This is a comparative survey of two national legal frameworks in Finland and Kazakhstan providing the elderly in assisted care homes with an opportunity of socio-cultural inclusion. The study departs from the evolving international standards of ageing, which dictate legal obligations to provide the elderly in residential care with access to socio-cultural activities. Our analysis continues with explorations how these standards are reflected in legislation of two selected states. We deliberately selected these two jurisdictions, different in many respects, the most significant of which are the current state of the welfare system and the approach towards elderly care. The residential care in Finland is the primary responsibility of the state, a common modern solution adapted to meet the realities of the modern volatile labor market, career and self-oriented life style and hectic differentiating global economy. In Kazakhstan such care is provided by the state only for those older persons who are in difficult life situation, whereas the able relatives are legally responsible for providing care for the elderly in need of 24 / 7 assistance. Respectively Kazakhstan’s social order relies extensively on family ties.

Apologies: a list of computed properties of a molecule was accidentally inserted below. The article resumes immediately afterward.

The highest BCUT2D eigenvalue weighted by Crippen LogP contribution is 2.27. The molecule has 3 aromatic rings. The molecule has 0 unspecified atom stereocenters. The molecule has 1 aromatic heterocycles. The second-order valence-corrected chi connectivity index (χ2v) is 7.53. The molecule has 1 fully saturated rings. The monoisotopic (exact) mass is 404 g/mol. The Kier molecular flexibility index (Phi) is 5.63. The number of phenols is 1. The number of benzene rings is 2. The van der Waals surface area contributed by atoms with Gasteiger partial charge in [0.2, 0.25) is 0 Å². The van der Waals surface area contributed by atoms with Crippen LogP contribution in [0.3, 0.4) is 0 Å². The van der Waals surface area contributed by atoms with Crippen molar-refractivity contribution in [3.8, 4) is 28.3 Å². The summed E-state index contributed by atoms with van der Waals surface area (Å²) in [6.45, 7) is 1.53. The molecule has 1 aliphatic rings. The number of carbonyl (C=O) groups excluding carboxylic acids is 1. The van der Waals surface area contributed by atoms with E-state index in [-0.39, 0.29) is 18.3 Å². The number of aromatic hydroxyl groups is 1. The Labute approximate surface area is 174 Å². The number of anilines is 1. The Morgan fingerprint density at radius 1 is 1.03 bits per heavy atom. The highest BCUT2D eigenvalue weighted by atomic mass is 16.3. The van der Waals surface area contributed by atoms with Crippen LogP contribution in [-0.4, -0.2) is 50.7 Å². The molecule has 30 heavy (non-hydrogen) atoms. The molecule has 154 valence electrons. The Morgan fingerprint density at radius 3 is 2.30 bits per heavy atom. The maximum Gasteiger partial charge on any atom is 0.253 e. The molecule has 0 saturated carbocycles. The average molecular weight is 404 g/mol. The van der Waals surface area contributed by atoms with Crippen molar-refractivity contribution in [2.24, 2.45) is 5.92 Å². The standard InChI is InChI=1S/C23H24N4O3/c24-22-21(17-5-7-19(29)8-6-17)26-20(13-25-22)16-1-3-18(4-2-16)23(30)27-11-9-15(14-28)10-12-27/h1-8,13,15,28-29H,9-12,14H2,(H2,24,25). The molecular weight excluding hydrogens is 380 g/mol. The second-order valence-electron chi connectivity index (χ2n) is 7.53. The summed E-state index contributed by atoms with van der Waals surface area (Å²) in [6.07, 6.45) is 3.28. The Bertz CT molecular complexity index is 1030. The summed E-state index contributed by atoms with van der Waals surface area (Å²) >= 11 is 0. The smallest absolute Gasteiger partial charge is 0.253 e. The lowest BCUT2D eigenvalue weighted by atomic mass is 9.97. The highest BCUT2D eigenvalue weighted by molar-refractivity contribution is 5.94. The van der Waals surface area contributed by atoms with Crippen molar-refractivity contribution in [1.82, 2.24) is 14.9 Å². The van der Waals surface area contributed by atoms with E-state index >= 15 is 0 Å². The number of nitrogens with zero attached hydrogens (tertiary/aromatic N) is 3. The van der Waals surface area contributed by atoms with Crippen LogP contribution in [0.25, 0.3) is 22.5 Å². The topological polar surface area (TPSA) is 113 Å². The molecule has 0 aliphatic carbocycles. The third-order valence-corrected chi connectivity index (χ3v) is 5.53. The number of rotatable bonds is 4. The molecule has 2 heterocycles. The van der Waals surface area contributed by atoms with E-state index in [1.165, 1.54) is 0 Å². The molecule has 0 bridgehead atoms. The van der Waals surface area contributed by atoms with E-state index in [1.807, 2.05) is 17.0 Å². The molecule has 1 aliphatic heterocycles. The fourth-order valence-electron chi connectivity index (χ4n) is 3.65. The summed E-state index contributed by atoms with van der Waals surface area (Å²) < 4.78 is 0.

Our analysis covers the status of the elderly residing both in 24 / 7 institutional care and in the so-called serviced apartments where the elderly are not in constant care. Rather than drawing on the generalized status of dependency we keep up with the premise that the elderly are special-rights holders. This limitation leaves studying the position of other individuals under public custody out of the present research agenda. Relying extensively on legal analysis, we employ, in particular, a comparative law method and empirical studies, i.e. the interviews with the aged rights holders.
After we examined how the opportunities for socio-cultural inclusion of the elderly are implemented in two selected jurisdictions with principally different welfare systems, we found that the problem in question is topical for each of the states under consideration. In light of the evolving international law standards institutional practices in both jurisdictions must be sensitive to the issue of socio-cultural inclusion. The socio-cultural dimension of the wellbeing of the elderly, especially with respect to those who are in 24 / 7 care, should be incorporated in the legal system of Kazakhstan just as it exists in the statutory law of Finland.